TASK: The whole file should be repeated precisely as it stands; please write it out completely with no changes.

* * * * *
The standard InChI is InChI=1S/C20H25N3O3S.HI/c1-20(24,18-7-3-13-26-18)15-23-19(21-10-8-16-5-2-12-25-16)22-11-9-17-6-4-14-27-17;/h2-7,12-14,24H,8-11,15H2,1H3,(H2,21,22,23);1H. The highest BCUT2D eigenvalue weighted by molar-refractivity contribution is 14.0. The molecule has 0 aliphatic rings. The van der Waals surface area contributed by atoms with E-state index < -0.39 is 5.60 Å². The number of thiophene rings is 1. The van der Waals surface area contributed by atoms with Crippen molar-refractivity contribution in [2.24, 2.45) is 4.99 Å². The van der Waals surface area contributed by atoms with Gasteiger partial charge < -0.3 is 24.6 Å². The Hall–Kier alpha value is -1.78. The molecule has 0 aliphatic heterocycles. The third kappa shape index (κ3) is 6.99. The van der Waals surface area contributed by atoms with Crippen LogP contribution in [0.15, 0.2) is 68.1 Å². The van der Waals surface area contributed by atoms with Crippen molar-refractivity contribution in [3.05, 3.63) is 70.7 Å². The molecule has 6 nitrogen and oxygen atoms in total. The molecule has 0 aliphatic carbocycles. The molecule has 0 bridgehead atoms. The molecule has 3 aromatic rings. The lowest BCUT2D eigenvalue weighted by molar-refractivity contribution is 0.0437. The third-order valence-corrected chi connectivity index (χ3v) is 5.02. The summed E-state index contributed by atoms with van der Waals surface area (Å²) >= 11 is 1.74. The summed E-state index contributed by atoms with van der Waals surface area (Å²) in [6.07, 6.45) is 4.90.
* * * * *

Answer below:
The standard InChI is InChI=1S/C20H25N3O3S.HI/c1-20(24,18-7-3-13-26-18)15-23-19(21-10-8-16-5-2-12-25-16)22-11-9-17-6-4-14-27-17;/h2-7,12-14,24H,8-11,15H2,1H3,(H2,21,22,23);1H. The highest BCUT2D eigenvalue weighted by molar-refractivity contribution is 14.0. The molecule has 0 aliphatic rings. The van der Waals surface area contributed by atoms with E-state index < -0.39 is 5.60 Å². The number of thiophene rings is 1. The van der Waals surface area contributed by atoms with Crippen molar-refractivity contribution in [2.24, 2.45) is 4.99 Å². The van der Waals surface area contributed by atoms with Gasteiger partial charge < -0.3 is 24.6 Å². The Hall–Kier alpha value is -1.78. The molecule has 0 aliphatic heterocycles. The third kappa shape index (κ3) is 6.99. The van der Waals surface area contributed by atoms with Crippen LogP contribution in [0.15, 0.2) is 68.1 Å². The van der Waals surface area contributed by atoms with Crippen molar-refractivity contribution in [3.05, 3.63) is 70.7 Å². The molecule has 6 nitrogen and oxygen atoms in total. The molecule has 0 aliphatic carbocycles. The molecule has 0 bridgehead atoms. The molecule has 3 aromatic rings. The lowest BCUT2D eigenvalue weighted by molar-refractivity contribution is 0.0437. The third-order valence-corrected chi connectivity index (χ3v) is 5.02. The summed E-state index contributed by atoms with van der Waals surface area (Å²) >= 11 is 1.74. The summed E-state index contributed by atoms with van der Waals surface area (Å²) in [6.07, 6.45) is 4.90.